While PEOs are the employers on record for the individuals hired on behalf of their clients, they also have their own set of employees who work for them. Technically, the PEO is the common factor and the ‘employer’ of both types of employees. However, the relationship with the two sets of individuals is completely different. Therefore, the same employment agreement template for the PEO’s own employees should not be used for the individuals hired for the PEO’s client. It may also be worthwhile to get the client’s input (not limited to the pay scale and job role) on the overall contract to ensure that it not only includes adequate terms and conditions of employment, but also captures the ethos of the client’s expectations.

Clauses that are otherwise practically redundant and do not apply to the engagement should be avoided. For example, the individuals hired via PEOs are selected by the PEO’s clients. If a client decides to terminate the engagement with a particular individual, the PEO will have no say in the matter and proceed with the exit process. It is highly unlikely that the PEO will transfer the individual to another client. Therefore, incorporating a clause stating that the PEO will have the right to transfer an individual to the PEO’s affiliates or clients may not be relevant and can be avoided.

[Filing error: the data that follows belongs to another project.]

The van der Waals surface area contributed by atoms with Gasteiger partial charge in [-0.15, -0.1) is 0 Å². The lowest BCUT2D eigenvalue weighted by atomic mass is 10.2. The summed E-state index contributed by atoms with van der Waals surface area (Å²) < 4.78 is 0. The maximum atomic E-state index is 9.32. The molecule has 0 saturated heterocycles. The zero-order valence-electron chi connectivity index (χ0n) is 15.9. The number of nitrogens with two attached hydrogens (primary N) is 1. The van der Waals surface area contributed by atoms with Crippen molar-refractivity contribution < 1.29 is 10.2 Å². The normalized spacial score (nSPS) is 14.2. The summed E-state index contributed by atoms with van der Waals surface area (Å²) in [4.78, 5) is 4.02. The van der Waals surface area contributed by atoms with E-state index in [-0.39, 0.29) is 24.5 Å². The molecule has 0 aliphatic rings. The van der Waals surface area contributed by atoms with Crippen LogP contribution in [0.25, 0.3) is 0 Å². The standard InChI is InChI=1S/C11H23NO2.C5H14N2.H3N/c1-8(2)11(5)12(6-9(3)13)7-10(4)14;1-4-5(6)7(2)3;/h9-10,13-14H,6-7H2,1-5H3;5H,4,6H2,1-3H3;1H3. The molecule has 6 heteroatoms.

With the exponential increase in remote working opportunities, contemporary work arrangements such as the engagement of PEOs have become more relevant than ever. To optimise the benefits of such arrangements, contracts should be carefully drafted to ensure that the rights and obligations of all the parties are clearly established, without any contradictions in the inter-linked and multi-layered documentation, while ensuring that the provisions are within the confines of the law.